In property management businesses it can feel like the decision-making never ends. Small business owners dealing in property management, real estate development, or vacation rentals must consider what threshold base rents should be at, whether to use a maintenance company, if leases should be triple net (NNN) or gross, how to treat each financial transaction, and more. Some financial transactions, like monthly utility bills and budgeted contract services like landscaping, are simple. Extraordinary expenses, on the other hand, like repairing a roof, replacing an HVAC system, leasing office equipment, and other large purchases can create some confusion when recording, reconciling the balance sheet, or sending reports to the tax accountant. Whether or not certain costs should be expensed or capitalized is one of the most frequent questions property managers have. That’s why we’ve created this handy primer on capitalizing verse expensing in property management accounting. So read on to learn to learn everything you need to know about which property management cost to capitalize and which property management costs to expense now.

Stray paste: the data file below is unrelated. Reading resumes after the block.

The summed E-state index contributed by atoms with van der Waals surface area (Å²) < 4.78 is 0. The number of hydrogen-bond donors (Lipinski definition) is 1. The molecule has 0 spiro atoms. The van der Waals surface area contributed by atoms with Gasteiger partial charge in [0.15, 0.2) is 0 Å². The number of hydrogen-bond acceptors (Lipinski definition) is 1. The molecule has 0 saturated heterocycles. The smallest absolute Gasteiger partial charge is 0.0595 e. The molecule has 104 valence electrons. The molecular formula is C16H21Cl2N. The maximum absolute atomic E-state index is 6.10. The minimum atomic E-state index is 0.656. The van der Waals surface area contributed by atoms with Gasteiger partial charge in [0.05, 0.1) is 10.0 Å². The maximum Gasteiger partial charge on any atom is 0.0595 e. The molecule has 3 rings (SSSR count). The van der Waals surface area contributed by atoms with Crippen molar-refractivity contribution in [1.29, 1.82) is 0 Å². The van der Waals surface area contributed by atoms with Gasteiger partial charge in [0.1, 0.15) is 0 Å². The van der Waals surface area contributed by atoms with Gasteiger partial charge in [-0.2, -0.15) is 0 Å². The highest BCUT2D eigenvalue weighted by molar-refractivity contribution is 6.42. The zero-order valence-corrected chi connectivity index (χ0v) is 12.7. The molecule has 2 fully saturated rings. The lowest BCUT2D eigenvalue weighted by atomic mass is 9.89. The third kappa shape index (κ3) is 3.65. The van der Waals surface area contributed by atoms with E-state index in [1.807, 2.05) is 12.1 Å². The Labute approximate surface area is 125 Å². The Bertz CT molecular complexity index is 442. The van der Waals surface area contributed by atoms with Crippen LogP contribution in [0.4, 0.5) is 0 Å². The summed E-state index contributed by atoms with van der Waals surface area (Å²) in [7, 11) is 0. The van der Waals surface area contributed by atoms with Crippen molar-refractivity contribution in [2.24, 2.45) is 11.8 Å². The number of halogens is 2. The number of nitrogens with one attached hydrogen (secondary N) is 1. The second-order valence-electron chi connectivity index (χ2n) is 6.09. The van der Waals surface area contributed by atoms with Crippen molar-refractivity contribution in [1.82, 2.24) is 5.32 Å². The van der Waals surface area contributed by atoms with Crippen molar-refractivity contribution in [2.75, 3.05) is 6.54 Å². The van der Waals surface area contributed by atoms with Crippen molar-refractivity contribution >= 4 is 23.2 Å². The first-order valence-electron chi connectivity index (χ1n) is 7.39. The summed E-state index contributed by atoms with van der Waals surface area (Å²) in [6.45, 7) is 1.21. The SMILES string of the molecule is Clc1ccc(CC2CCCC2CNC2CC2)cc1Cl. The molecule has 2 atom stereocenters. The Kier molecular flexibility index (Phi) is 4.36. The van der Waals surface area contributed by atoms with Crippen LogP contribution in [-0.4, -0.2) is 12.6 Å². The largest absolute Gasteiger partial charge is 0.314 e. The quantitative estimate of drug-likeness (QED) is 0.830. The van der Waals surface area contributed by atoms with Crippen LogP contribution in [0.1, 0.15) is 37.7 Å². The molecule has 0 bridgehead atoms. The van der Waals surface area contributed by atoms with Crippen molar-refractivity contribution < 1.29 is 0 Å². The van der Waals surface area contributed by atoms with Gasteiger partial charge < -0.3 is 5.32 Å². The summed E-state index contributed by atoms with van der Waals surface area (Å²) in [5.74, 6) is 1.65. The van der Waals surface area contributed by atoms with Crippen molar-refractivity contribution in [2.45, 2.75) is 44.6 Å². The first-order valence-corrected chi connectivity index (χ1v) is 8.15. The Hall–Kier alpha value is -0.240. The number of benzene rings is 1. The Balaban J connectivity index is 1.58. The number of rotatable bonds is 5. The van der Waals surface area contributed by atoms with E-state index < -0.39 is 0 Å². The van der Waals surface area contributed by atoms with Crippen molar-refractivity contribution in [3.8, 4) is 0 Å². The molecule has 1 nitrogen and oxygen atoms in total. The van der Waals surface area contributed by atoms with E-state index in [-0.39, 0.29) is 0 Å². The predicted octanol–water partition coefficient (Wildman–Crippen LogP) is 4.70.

What are the basic differences between capitalizing and expensing?
Every dollar that comes into or out of an organization is recorded in the business’s financial records. When money comes out of the business bank account for any reason, the cost must be recorded to indicate which type of expense it is. Some payments will reduce liability accounts, like the mortgage, or cancel out open payable items, like returning security deposits, but most payments made by property management companies will need to be expensed or capitalized. The Internal Revenue Service (IRS) and Generally Accepted Accounting Principles (GAAP) dictate the treatment of some costs, but for others, the treatment is up to the business owner and tax preparer.
The most significant difference to most property owners is the effect capitalizing or expensing costs will have on their pre-tax profit, taxes, and the value of their total assets. Transactions that are recorded as expenses will reduce the business’s annual net income by their full amount which will decrease the tax base and have no impact on the total value of assets. Transactions that are capitalized, or capital expenditures, are depreciated over time to reduce net income over several years and therefore have less of an impact on taxes in the first year. As capital expenditures are recorded as fixed assets on the balance sheet, they increase the total net worth of a business or business owner, at least until they are fully depreciated. Read on for more details.